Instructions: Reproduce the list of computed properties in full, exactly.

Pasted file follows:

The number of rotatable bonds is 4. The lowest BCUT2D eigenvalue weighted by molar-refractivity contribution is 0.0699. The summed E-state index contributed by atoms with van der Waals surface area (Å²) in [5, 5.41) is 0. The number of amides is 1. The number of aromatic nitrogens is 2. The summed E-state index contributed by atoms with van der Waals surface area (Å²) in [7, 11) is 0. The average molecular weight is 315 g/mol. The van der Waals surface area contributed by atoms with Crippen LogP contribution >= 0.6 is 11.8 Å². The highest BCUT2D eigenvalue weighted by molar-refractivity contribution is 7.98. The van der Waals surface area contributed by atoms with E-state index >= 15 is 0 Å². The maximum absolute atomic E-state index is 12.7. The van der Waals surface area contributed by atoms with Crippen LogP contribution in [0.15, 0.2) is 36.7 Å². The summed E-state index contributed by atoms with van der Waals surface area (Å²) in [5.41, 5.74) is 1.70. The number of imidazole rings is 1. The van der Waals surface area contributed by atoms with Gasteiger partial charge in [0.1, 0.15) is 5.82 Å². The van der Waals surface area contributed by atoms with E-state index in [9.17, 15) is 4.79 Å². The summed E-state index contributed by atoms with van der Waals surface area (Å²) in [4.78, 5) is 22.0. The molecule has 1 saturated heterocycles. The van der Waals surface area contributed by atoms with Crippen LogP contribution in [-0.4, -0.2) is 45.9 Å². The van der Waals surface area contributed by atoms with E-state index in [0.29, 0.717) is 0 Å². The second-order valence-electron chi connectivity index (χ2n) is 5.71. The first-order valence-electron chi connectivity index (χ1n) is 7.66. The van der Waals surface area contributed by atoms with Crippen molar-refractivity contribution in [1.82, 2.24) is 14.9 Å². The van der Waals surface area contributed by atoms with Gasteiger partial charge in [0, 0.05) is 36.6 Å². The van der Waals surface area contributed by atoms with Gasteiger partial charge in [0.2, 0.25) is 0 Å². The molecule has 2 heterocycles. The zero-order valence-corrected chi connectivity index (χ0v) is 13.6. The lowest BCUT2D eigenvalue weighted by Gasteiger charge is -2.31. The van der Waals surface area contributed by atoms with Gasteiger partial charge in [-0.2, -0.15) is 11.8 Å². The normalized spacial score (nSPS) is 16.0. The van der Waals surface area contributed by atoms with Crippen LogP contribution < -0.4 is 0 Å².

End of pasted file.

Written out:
The number of rotatable bonds is 4. The lowest BCUT2D eigenvalue weighted by molar-refractivity contribution is 0.0699. The summed E-state index contributed by atoms with van der Waals surface area (Å²) in [5, 5.41) is 0. The number of amides is 1. The number of aromatic nitrogens is 2. The summed E-state index contributed by atoms with van der Waals surface area (Å²) in [7, 11) is 0. The average molecular weight is 315 g/mol. The van der Waals surface area contributed by atoms with Crippen LogP contribution >= 0.6 is 11.8 Å². The highest BCUT2D eigenvalue weighted by molar-refractivity contribution is 7.98. The van der Waals surface area contributed by atoms with E-state index >= 15 is 0 Å². The maximum absolute atomic E-state index is 12.7. The van der Waals surface area contributed by atoms with Crippen LogP contribution in [0.15, 0.2) is 36.7 Å². The summed E-state index contributed by atoms with van der Waals surface area (Å²) in [5.41, 5.74) is 1.70. The number of imidazole rings is 1. The van der Waals surface area contributed by atoms with Gasteiger partial charge in [0.1, 0.15) is 5.82 Å². The van der Waals surface area contributed by atoms with E-state index in [9.17, 15) is 4.79 Å². The summed E-state index contributed by atoms with van der Waals surface area (Å²) in [4.78, 5) is 22.0. The molecule has 1 saturated heterocycles. The van der Waals surface area contributed by atoms with Crippen LogP contribution in [-0.4, -0.2) is 45.9 Å². The van der Waals surface area contributed by atoms with E-state index in [0.29, 0.717) is 0 Å². The second-order valence-electron chi connectivity index (χ2n) is 5.71. The first-order valence-electron chi connectivity index (χ1n) is 7.66. The van der Waals surface area contributed by atoms with Crippen molar-refractivity contribution in [1.82, 2.24) is 14.9 Å². The van der Waals surface area contributed by atoms with Gasteiger partial charge in [0, 0.05) is 36.6 Å². The van der Waals surface area contributed by atoms with Gasteiger partial charge in [0.2, 0.25) is 0 Å². The molecule has 2 heterocycles. The zero-order valence-corrected chi connectivity index (χ0v) is 13.6. The lowest BCUT2D eigenvalue weighted by Gasteiger charge is -2.31. The van der Waals surface area contributed by atoms with Gasteiger partial charge in [-0.2, -0.15) is 11.8 Å². The normalized spacial score (nSPS) is 16.0. The van der Waals surface area contributed by atoms with Crippen LogP contribution < -0.4 is 0 Å².